A woman eats her fries, pinkie finger up.

The train rushes from Harrison to Roosevelt.
Our argument of wheels and elevators goes on:
back and forth, up and down. Try to live this way!

2.
I went to the bank and withdrew money.
Inside the bank there is a Starbucks.
Inside the Starbucks there is a McDonald's,
and inside the McDonald's, another bank.

I had reached the edge of our universe,
so, I turned back to a street decorated with
pine boughs and strings of colored lights.
There I see a crowd of men go over the bridge

that spans the river at Wacker and Madison.
Past the Opera House they follow
en masse,
like hogs hauled across the Bridge of Sighs.
Say, "Rubber baby buggy bumpers," fast.

3.

She makes a swan dive to Lincoln Park Lagoon
wearing a white bathing cap and flippers.
The dark mouth of passion at the bottom bites,

then spits up her head. The body floats like a loose
balloon that trails along a watery string of blood.
An unknown moves among our plans and dreams.

4.
The Butcher of Baghdad paces his cell.
Soon he will be hanged. Perhaps he ponders
heaven and hell, nervous the way a man who
is afraid to fly folds and unfolds his ticket.

The high whine of an ambulance siren clears
the street outside my window. A rope snaps
tight. Al Jazeera scrolls in Arabic the news.
Tonight, on QVC they keep on selling shoes.

5.

A thousand trains a day rolled in, to grind
our parent's bones among the push of wheels
that glistened round like stockyard knives.

Father walks a mile to work, with aching bunions.
They say the Tempter leaves a trail from paradise:
one footprint garlic and the other onions.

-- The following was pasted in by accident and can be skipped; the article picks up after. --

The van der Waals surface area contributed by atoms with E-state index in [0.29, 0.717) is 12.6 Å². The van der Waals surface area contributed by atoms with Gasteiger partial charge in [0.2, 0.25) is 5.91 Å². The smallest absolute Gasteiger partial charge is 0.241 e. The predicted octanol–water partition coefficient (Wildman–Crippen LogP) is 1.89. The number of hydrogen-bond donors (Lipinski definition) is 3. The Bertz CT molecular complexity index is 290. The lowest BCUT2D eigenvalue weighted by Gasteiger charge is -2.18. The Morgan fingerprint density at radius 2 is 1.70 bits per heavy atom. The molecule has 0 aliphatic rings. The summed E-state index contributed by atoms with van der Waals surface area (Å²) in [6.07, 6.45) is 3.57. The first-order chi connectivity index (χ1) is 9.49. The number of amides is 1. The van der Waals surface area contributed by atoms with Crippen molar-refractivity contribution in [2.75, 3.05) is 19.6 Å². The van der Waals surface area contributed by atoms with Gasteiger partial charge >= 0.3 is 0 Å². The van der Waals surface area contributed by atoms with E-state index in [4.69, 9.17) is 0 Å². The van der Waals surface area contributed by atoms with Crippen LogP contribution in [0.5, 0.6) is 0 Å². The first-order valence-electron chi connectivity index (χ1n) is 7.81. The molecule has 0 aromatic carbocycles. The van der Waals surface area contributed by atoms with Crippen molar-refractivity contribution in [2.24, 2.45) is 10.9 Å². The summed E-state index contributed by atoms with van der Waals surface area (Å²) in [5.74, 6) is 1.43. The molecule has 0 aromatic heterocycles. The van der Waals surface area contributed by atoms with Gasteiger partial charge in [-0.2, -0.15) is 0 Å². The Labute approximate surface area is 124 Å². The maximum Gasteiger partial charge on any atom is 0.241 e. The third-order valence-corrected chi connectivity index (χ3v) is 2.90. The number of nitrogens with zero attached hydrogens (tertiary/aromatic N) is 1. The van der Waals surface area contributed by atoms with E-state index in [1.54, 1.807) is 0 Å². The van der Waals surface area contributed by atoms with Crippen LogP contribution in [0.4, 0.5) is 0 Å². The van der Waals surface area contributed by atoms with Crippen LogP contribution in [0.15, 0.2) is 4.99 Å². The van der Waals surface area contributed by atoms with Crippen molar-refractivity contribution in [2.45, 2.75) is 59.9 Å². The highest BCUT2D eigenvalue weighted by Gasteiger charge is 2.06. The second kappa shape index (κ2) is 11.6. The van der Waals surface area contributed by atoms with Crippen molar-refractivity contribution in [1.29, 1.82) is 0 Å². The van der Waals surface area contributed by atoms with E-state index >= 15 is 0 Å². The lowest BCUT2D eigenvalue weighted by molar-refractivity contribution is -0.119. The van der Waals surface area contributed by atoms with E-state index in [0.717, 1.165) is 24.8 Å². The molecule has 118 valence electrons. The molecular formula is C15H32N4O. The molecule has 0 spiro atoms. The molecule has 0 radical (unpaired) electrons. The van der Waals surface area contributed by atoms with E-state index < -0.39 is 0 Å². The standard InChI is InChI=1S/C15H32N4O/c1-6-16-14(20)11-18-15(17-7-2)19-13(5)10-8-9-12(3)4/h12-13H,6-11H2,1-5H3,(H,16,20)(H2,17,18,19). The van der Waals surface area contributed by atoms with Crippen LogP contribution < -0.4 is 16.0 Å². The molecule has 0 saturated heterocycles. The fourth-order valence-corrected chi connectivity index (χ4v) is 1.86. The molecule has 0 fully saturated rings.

6.
Bulldozers move over the earth like an eraser.
This sandy soil gives up the legs of homes.
A Senator smiles. Our lack of hope's to blame.
Yet even here, just turn a corner in the Loop
and the fall of prairie light remains the same.

From his high office on Michigan Avenue
he looks down on Millennium Park to see
the silver Bean, the fountain and a twisted
bridge. They look like polished toys to him,
not the brave pose of men confused in time.

7.
Chicago, Chicago, that one party town
plays the frozen music of all da Blues,
while Democrats draped in nanny gowns
join singin' and the clappin' in the pews.

They raise a new world of rebar, glass and steel
above the cobblestones, but not to worry,
in thirty years this too gives way to bones.
So, let's go, boys. Hurry. Hurry. Hurry.

The wounds of politics and love's betrayal
are like bricks and motor to a city's wall.
These are the scars of living any place:
You cut me. I cut you. It's either law or grace.

Robert Klein Engler

Photo: Robert Klein Engler

overhead railway -
snow and light on urban floor -
tall men leave footprints

SallyE

*Naboland. Reinhard Behrens' great travel realm was created as an art installation, and this was the second poem I wrote on his work. The first poem was Shoes from the Sea, on his famous Clearances installation. Both these topics from Reinhard's work are certainly relevant to my E-trip to Chicago. Here are my words for Reinhard's Naboland, in an abecedarian poem. These were the contents of the explorers' hut, which also relentlessly emitted morse code.

SE: A NABOLAND ALPHABET

A is for airborne, an arctic affair,
B is a box for a battered brown bear.
C is a clock that cannot count figures,
D is a desk for a diary, dumb diggers.
E is the earth through snow, etched in enamel,
F fur and a flask and a filigree camel.
G gives grey serge, grey print and grey sky,